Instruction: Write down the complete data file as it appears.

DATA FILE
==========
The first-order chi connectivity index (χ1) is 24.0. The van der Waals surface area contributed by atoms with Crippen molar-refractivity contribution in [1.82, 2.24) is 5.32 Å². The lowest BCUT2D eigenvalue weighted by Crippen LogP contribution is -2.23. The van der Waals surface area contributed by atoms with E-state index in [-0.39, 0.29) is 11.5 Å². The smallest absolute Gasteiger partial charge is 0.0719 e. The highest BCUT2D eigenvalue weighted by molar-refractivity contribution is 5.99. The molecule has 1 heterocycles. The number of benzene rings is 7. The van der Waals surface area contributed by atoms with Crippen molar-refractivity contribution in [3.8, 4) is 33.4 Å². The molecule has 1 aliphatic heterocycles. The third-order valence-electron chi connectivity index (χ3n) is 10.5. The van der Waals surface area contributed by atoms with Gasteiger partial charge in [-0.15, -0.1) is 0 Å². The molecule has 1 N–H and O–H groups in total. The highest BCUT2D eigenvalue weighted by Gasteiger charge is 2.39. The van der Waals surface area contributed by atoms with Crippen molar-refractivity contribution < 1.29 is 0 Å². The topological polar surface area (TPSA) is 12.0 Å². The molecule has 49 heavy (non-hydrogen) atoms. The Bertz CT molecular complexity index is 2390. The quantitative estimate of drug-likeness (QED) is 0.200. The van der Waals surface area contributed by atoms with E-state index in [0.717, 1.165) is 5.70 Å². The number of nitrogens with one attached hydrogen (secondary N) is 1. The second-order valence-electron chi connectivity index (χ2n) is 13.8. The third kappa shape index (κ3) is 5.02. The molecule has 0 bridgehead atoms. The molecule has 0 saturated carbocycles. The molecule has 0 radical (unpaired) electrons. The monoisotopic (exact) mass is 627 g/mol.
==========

The first-order chi connectivity index (χ1) is 24.0. The van der Waals surface area contributed by atoms with Crippen molar-refractivity contribution in [1.82, 2.24) is 5.32 Å². The lowest BCUT2D eigenvalue weighted by Crippen LogP contribution is -2.23. The van der Waals surface area contributed by atoms with E-state index in [-0.39, 0.29) is 11.5 Å². The smallest absolute Gasteiger partial charge is 0.0719 e. The highest BCUT2D eigenvalue weighted by molar-refractivity contribution is 5.99. The molecule has 1 heterocycles. The number of benzene rings is 7. The van der Waals surface area contributed by atoms with Crippen molar-refractivity contribution in [3.8, 4) is 33.4 Å². The molecule has 1 aliphatic heterocycles. The third-order valence-electron chi connectivity index (χ3n) is 10.5. The van der Waals surface area contributed by atoms with Gasteiger partial charge in [-0.15, -0.1) is 0 Å². The molecule has 1 N–H and O–H groups in total. The highest BCUT2D eigenvalue weighted by Gasteiger charge is 2.39. The van der Waals surface area contributed by atoms with Crippen molar-refractivity contribution < 1.29 is 0 Å². The topological polar surface area (TPSA) is 12.0 Å². The molecule has 49 heavy (non-hydrogen) atoms. The Bertz CT molecular complexity index is 2390. The quantitative estimate of drug-likeness (QED) is 0.200. The van der Waals surface area contributed by atoms with E-state index in [0.717, 1.165) is 5.70 Å². The number of nitrogens with one attached hydrogen (secondary N) is 1. The second-order valence-electron chi connectivity index (χ2n) is 13.8. The third kappa shape index (κ3) is 5.02. The molecule has 0 bridgehead atoms. The molecule has 0 saturated carbocycles. The molecule has 0 radical (unpaired) electrons. The monoisotopic (exact) mass is 627 g/mol.